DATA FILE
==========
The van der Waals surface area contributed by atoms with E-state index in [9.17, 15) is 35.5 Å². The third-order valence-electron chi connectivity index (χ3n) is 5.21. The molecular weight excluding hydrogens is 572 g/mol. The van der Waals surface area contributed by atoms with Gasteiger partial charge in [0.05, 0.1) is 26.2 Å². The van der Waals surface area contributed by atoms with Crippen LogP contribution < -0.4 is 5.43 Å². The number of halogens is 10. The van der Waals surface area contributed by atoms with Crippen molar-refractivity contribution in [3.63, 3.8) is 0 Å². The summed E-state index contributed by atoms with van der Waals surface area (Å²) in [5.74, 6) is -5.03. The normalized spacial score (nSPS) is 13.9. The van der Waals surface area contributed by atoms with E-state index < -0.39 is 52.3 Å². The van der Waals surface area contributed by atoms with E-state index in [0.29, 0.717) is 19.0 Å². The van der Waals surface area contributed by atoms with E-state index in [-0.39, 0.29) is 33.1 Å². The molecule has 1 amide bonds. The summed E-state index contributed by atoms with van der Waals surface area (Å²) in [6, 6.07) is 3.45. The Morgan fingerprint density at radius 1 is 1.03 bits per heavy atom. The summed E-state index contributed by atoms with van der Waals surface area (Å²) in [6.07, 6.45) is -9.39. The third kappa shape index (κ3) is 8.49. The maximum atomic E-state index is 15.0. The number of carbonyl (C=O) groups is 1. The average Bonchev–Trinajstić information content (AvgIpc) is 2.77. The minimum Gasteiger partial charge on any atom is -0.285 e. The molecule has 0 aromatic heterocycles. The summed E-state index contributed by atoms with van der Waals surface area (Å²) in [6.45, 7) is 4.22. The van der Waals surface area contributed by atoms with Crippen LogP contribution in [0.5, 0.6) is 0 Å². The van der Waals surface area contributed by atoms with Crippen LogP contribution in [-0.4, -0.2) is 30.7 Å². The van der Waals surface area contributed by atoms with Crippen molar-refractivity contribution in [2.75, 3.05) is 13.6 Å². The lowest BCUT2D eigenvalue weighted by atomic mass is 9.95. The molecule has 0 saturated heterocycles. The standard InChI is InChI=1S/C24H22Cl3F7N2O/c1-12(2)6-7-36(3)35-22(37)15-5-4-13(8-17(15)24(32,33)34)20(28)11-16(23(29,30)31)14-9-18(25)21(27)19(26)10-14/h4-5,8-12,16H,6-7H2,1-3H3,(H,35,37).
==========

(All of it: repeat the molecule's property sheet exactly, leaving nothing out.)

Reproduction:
The van der Waals surface area contributed by atoms with E-state index in [9.17, 15) is 35.5 Å². The third-order valence-electron chi connectivity index (χ3n) is 5.21. The molecular weight excluding hydrogens is 572 g/mol. The van der Waals surface area contributed by atoms with Gasteiger partial charge in [0.05, 0.1) is 26.2 Å². The van der Waals surface area contributed by atoms with Crippen LogP contribution < -0.4 is 5.43 Å². The number of halogens is 10. The van der Waals surface area contributed by atoms with Crippen molar-refractivity contribution in [3.63, 3.8) is 0 Å². The summed E-state index contributed by atoms with van der Waals surface area (Å²) in [5.74, 6) is -5.03. The normalized spacial score (nSPS) is 13.9. The van der Waals surface area contributed by atoms with E-state index < -0.39 is 52.3 Å². The van der Waals surface area contributed by atoms with E-state index in [0.29, 0.717) is 19.0 Å². The van der Waals surface area contributed by atoms with E-state index in [-0.39, 0.29) is 33.1 Å². The molecule has 1 amide bonds. The summed E-state index contributed by atoms with van der Waals surface area (Å²) in [6, 6.07) is 3.45. The Morgan fingerprint density at radius 1 is 1.03 bits per heavy atom. The summed E-state index contributed by atoms with van der Waals surface area (Å²) in [6.07, 6.45) is -9.39. The third kappa shape index (κ3) is 8.49. The maximum atomic E-state index is 15.0. The number of carbonyl (C=O) groups is 1. The average Bonchev–Trinajstić information content (AvgIpc) is 2.77. The minimum Gasteiger partial charge on any atom is -0.285 e. The molecule has 0 aromatic heterocycles. The summed E-state index contributed by atoms with van der Waals surface area (Å²) in [6.45, 7) is 4.22. The van der Waals surface area contributed by atoms with Crippen LogP contribution in [0.5, 0.6) is 0 Å². The van der Waals surface area contributed by atoms with Crippen LogP contribution in [-0.4, -0.2) is 30.7 Å². The van der Waals surface area contributed by atoms with Crippen molar-refractivity contribution in [2.75, 3.05) is 13.6 Å². The lowest BCUT2D eigenvalue weighted by atomic mass is 9.95. The molecule has 0 saturated heterocycles. The standard InChI is InChI=1S/C24H22Cl3F7N2O/c1-12(2)6-7-36(3)35-22(37)15-5-4-13(8-17(15)24(32,33)34)20(28)11-16(23(29,30)31)14-9-18(25)21(27)19(26)10-14/h4-5,8-12,16H,6-7H2,1-3H3,(H,35,37).